What about Nehemiah 13:19? It gives support to sunset to sunset day length.

Question: The evidence for the day beginning at dawn is compelling. However, what do you do with this text in Nehemiah 13:19? “So it was, at the gates of Jerusalem, as it began to be dark before the Sabbath, that I commanded the gates to be shut, and charged that they must not be opened till after the Sabbath.” (NKJV)  Does this text prove, in fact, that their Sabbath was starting at sunset?

Answer: A quick, surface reading would seem to indicate that this text proves a day which begins at sunset.  However, what is the context?

When read in context, this passage of Nehemiah actually supports a day (and the Sabbath) beginning at dawn.  In this story, we learn that Nehemiah had returned to the service of King Artaxerxes back in Babylon (Nehemiah 13:6.)  When Nehemiah received permission from the king to return to Jerusalem, he was horrified to learn of all the evils that had been permitted to take root in his absence (verses 7-11).

One of the evils which Nehemiah quickly observed was that of Sabbath breaking (verse 15).  Verse 16 specifically states that men of Tyre brought fish and “all manner of ware” into Jerusalem and sold them on the Sabbath day! The Israelites had paid a very high price for rebelling against Yahuwah: 70 years captivity in Babylon.  Nehemiah was understandably outraged that such a practice would be so quickly established again.  In verses 17 and 18 he vehemently reminds the nobles of Judah that it was for such sins that Yahuwah allowed the Israelites to be taken into captivity in the first place!

The text in question, verse 19, immediately follows and reveals Nehemiah’s plan of action: close the gates of Jerusalem the night before so that none of these merchants could come in during the night, set up stalls, and sell on the Sabbath.  Notice that this verse is not saying that the Sabbath started at sunset.  It refers to the period of darkness (which falls after sunset) as coming before the Sabbath.  As the darkness was beginning to gather (so clearly this was after sunset), Nehemiah commanded them to shut the gates.

Nehemiah was “guarding the edges of the Sabbath” so to speak.  The Sabbath did not start until dawn, but he did not want to come out to the market place at dawn and find the merchants all set up and ready to sell.  As a holy man of Yahuwah, if Nehemiah had wanted to guard the edges of a Sabbath that started at sunset, he would not have been closing the gates at or just after sunset.  He would have closed them earlier and been home to welcome the Sabbath with evening worship.  Nehemiah took active measures to plan ahead and guard the Sabbath on the next day.  He did not want to get into a fight on the Sabbath, trying to cast them out of Jerusalem the next morning when the Sabbath had started.  Therefore, he took the precaution of closing the gates as it began to get dark (again, it gets dark after sunset).  He did this so that the merchants could not come in during the night (or the early morning hours after midnight, as we would say it) and be in place to sell by the time Sabbath arrived at dawn.  Verse 16 specifically refers to fish being sold.  Fishermen fished at night and brought the fresh fish to market just before dawn while it was yet dark.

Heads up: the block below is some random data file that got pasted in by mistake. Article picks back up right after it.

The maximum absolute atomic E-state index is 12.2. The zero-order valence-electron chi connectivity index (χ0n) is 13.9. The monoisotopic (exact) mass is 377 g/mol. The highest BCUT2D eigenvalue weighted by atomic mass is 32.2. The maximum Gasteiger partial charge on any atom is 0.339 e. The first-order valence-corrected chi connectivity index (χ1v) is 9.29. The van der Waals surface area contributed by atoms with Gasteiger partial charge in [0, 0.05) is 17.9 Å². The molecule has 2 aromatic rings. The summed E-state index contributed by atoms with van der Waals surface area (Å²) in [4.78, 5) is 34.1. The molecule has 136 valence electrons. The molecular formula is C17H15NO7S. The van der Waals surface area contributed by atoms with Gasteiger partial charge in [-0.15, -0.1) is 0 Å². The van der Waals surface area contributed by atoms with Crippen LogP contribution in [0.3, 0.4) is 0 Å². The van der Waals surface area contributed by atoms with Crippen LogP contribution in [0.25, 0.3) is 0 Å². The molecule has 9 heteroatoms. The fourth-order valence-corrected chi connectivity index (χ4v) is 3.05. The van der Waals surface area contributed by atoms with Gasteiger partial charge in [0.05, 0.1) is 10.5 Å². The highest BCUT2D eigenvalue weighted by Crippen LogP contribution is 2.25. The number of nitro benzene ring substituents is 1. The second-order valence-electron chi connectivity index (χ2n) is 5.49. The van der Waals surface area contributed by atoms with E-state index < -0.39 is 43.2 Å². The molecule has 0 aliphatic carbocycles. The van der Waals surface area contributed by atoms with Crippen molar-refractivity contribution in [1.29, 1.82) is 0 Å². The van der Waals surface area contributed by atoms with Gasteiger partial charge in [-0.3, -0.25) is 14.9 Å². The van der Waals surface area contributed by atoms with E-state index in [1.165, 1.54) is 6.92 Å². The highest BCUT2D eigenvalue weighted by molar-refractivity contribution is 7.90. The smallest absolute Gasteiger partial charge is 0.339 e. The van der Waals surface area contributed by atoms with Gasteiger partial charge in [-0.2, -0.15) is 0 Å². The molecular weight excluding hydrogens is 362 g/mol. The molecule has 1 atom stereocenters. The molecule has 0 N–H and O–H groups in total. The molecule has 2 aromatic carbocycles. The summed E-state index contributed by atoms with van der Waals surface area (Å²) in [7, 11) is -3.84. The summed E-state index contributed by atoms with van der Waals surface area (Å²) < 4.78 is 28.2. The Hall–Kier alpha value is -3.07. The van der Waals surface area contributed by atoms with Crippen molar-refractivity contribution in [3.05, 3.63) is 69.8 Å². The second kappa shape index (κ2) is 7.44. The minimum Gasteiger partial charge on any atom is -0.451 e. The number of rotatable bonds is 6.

Anyone who was there at sunset or before could obviously come into the city.  What Nehemiah was preventing was night-time/just before dawn entrance by the merchants and fishermen.  Verse 20 reveals that the merchants were persistent and camped outside the walls of the city a couple of times, expecting the gates to open at dawn and planning to come in as soon as the gates opened.  Nehemiah had given orders that the gates were to remain closed all through the Sabbath.  He now told the merchants  that if they came and hovered about again, he would have them arrested.  The result was that “from that time forth came they no more on the Sabbath.”

This passage, which reveals Nehemiah’s zealousness for protecting the Creator’s holy day, actually supports the day beginning at dawn.  If the Sabbath began at sunset, the Sabbath had already started when it began to get dark and Nehemiah ordered the gates closed.  The Sabbath begins at dawn and that is what Nehemiah was trying to protect.  It is an excellent example to believers today to plan ahead to keep holy the Sabbath day.